Grief Is The Thing With Feathers is one of those rare pieces of literature which leave you slightly reeling once they’re through. It is a short piece, a novella, I was finished all too quickly but somehow I sense that this is going to be a book that will linger. Borrowing its title from Emily Dickinson’s famous poem, Max Porter’s debut is a study on mourning, on how a father and two young sons respond to the death of their adored wife and mother and how the arrival of the Crow helps and hinders their recovery. The father is a Ted Hughes scholar, writing a book on “Ted Hughes’ Crow on the Couch: A Wild Analysis“, so the Crow appears to come directly from these words, ready to act as psychiatrist, comforter, babysitter – to take on whichever role is needed and, like a brownie in a fairytale, to not leave until he is no longer needed.
This is a difficult story to summarise – it does not have a linear narrative, none of the characters are named and it has no distinct structure. Instead, it muses on that strangest and heaviest of emotions – grief – from every conceivable angle. Grief Is The Thing With Feathers is elliptical, the sentences sparse and Porter deploys his silences with great effectiveness, showing three people at the heart of something awful. Grief is the dark cloud, the invisible weight on your shoulders, the tap on the shoulder reminding you even when you’re happy that you shouldn’t be, the predator that sneaks up behind you when you least suspect it, leaving you crying in the most inconvenient places. Truly, this is a book for those who have the battle-scars. For those who nod and understand why a father and his two sons would find it entirely normal to pretend that a crow had come to live with them as a way of rationalising their bereavement.
Grief Is The Thing explores the more baffling sides of bereavement through a series of vignettes – after years of being scolded by their mother about toothpaste flecks on the mirror, the trio take pleasure in not wiping the bathroom mirror for several years after her death – and then when all of sudden one of them cleans it, they decide that yes, this was better. It reminded me of the evening after my grandmother’s funeral, when I was sitting in her kitchen talking to my Dad. I remarked to him that it felt as though she could walk in at any moment. We both then looked around the kitchen, at the piles of paper, the dirty glasses and with a guilty jolt, I really, really hoped that she wouldn’t. Not just then.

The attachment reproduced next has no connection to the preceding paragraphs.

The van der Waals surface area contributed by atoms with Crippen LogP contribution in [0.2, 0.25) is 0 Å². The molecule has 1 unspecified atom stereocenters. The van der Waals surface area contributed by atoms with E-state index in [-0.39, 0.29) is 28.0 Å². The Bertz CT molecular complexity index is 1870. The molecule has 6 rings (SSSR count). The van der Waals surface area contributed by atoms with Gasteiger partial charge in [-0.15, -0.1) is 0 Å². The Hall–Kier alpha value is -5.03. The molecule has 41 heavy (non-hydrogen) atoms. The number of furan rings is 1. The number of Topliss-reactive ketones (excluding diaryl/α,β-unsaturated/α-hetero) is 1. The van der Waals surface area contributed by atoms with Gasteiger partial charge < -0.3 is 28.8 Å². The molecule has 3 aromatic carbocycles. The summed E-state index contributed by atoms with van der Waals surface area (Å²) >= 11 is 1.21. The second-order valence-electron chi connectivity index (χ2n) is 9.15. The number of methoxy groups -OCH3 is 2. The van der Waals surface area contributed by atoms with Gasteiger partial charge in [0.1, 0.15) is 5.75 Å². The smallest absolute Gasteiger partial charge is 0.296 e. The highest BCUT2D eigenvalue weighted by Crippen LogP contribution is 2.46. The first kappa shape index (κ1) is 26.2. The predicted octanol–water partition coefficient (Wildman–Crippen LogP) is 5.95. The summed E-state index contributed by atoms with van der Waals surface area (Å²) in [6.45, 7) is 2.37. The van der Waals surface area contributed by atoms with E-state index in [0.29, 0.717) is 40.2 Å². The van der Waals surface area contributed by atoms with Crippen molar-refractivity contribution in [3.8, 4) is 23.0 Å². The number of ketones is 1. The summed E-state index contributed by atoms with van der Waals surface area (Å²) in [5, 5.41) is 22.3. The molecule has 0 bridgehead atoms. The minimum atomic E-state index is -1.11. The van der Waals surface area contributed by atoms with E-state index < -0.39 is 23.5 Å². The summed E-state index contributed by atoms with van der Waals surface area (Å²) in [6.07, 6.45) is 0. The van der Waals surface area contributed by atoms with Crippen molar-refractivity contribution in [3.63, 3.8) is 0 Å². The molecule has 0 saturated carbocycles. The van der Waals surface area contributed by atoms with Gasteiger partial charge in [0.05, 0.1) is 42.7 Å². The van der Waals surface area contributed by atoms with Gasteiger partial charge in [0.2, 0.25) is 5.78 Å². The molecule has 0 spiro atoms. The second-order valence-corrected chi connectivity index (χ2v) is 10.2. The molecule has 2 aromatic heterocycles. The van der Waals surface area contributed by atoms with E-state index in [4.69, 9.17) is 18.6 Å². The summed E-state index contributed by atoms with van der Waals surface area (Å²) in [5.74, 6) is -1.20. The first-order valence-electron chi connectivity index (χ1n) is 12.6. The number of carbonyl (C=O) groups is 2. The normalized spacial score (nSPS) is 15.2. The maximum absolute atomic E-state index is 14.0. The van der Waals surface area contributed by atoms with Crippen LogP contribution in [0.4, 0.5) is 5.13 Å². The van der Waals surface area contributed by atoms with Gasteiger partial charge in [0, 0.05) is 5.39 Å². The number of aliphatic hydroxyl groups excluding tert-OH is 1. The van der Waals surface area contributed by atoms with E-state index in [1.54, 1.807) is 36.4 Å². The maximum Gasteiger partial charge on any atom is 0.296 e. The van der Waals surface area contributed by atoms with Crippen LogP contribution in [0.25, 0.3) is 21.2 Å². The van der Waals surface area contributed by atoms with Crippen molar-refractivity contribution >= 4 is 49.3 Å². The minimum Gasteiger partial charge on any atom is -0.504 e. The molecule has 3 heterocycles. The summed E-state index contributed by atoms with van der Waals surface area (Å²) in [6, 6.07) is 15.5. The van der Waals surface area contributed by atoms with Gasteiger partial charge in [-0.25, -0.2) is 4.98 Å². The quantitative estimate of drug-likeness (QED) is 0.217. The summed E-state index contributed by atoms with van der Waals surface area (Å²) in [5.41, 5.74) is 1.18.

The boys struggle as they find themselves forgetting parts of their mother and punish their father in return by deliberately mis-remembering parts of him, by breaking his belongings. It is utterly illogical – it is grief. It reminds me of how for several weeks after my own grandmother’s death, I would find myself eyeing elderly women on the bus, in the supermarket and feeling irritated since I calculated that they were both younger than her and in overall worse physical health but that yet she was the one who had died. The novel emphasises the conflict in the natural desire to recover along with the need to retain a relationship with the one who has been lost. I will never move on from the death of my grandfather, or my grandmother, I will always miss my step-grandparents. The challenge is keeping them alive to me when they are no longer alive to the world.
Grief itself is not necessarily confined to bereavement though; I thought about how long and how hard I mourned the loss of a long-term friend but over time, the pain of his betrayal has faded away to a historical fact – whenever I see him now, I feel nothing. But the saddest part is that as the pain shifted slowly into oblivion, so too did any memory of why I had been friends with him in the first place. In my head, I remember being fond of him, that we enjoyed each other’s company, but I don’t feel it any more – I just remember all the times when he was rude or petty or ignorant. He has been utterly forgiven for his failings but unfortunately it is his merits which have been forgotten. By contrast, in grief for a loved one who departs by death, the bond is not broken by them, the conversation never really stops. The boys still have mental exchanges with their mother far into adulthood, they silently apologise to her when they side-step questions about the nature of her death, their father squirms and struggles as he attempts further relationships.
Grief Is The Thing is never saccharine even for a moment, saved from the implication by the savage affection of the Crow. He tears into a ‘tabloid-despicable’ demon, he is at times almost maternal but remains a comic antithesis of the fairy-tale tradition whereby orphaned children are cared for by animals. He is the Crow. A broader knowledge of the poetry of Ted Hughes would give me a greater awareness of his symbolism, but the Crow is less a being angry at God than he is a well-intentioned creature determined to protect the traumatised trio of mourners.
Ultimately, this is a book that has to be experienced, drunken in slowly – I read it with more than one nod of recognition. It is an odd little book, but the words it speaks are wise ones and sweet is the song it sings.
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Published by Faber & Faber on September 15th 2015
Genres: Fiction, Literary, Nature, Animals, Birds, Family & Relationships, General
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